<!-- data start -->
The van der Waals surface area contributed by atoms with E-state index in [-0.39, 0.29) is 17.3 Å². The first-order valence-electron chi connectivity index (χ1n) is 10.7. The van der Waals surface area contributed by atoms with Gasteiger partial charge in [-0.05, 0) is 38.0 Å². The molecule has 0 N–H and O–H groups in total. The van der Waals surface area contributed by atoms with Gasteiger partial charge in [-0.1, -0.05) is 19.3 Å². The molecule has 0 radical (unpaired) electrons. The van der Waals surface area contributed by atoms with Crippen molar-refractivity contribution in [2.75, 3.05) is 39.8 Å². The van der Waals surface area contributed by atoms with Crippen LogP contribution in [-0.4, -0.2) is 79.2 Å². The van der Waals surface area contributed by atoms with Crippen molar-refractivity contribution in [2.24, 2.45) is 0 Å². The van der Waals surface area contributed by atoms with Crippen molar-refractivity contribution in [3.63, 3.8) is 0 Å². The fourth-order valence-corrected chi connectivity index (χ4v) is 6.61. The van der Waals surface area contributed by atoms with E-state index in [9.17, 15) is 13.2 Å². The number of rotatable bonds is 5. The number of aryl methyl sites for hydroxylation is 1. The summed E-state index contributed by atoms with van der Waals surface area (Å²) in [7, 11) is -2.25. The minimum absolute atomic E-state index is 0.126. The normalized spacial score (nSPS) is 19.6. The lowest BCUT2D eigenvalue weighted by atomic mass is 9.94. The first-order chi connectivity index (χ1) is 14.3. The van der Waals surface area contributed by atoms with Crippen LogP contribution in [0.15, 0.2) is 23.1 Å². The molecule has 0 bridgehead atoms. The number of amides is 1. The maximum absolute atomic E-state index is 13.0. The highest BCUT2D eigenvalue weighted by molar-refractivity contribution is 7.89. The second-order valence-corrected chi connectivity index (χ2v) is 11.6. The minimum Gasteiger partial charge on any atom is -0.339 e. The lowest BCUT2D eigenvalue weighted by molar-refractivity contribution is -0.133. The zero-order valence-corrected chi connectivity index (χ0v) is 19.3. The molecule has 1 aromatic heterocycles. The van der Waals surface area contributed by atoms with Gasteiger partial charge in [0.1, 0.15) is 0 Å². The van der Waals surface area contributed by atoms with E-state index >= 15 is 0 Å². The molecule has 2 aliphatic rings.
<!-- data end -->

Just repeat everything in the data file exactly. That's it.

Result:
The van der Waals surface area contributed by atoms with E-state index in [-0.39, 0.29) is 17.3 Å². The first-order valence-electron chi connectivity index (χ1n) is 10.7. The van der Waals surface area contributed by atoms with Gasteiger partial charge in [-0.05, 0) is 38.0 Å². The molecule has 0 N–H and O–H groups in total. The van der Waals surface area contributed by atoms with Gasteiger partial charge in [-0.1, -0.05) is 19.3 Å². The molecule has 0 radical (unpaired) electrons. The van der Waals surface area contributed by atoms with Crippen molar-refractivity contribution in [2.75, 3.05) is 39.8 Å². The van der Waals surface area contributed by atoms with Crippen LogP contribution in [-0.4, -0.2) is 79.2 Å². The van der Waals surface area contributed by atoms with Crippen molar-refractivity contribution in [2.24, 2.45) is 0 Å². The van der Waals surface area contributed by atoms with Crippen molar-refractivity contribution in [3.63, 3.8) is 0 Å². The fourth-order valence-corrected chi connectivity index (χ4v) is 6.61. The van der Waals surface area contributed by atoms with E-state index in [9.17, 15) is 13.2 Å². The number of rotatable bonds is 5. The number of aryl methyl sites for hydroxylation is 1. The summed E-state index contributed by atoms with van der Waals surface area (Å²) in [7, 11) is -2.25. The minimum absolute atomic E-state index is 0.126. The normalized spacial score (nSPS) is 19.6. The lowest BCUT2D eigenvalue weighted by atomic mass is 9.94. The first-order chi connectivity index (χ1) is 14.3. The van der Waals surface area contributed by atoms with Crippen LogP contribution in [0.15, 0.2) is 23.1 Å². The molecule has 0 bridgehead atoms. The number of amides is 1. The maximum absolute atomic E-state index is 13.0. The highest BCUT2D eigenvalue weighted by molar-refractivity contribution is 7.89. The second-order valence-corrected chi connectivity index (χ2v) is 11.6. The minimum Gasteiger partial charge on any atom is -0.339 e. The lowest BCUT2D eigenvalue weighted by molar-refractivity contribution is -0.133. The zero-order valence-corrected chi connectivity index (χ0v) is 19.3. The molecule has 1 aromatic heterocycles. The van der Waals surface area contributed by atoms with Gasteiger partial charge in [0.1, 0.15) is 0 Å². The van der Waals surface area contributed by atoms with E-state index >= 15 is 0 Å². The molecule has 2 aliphatic rings.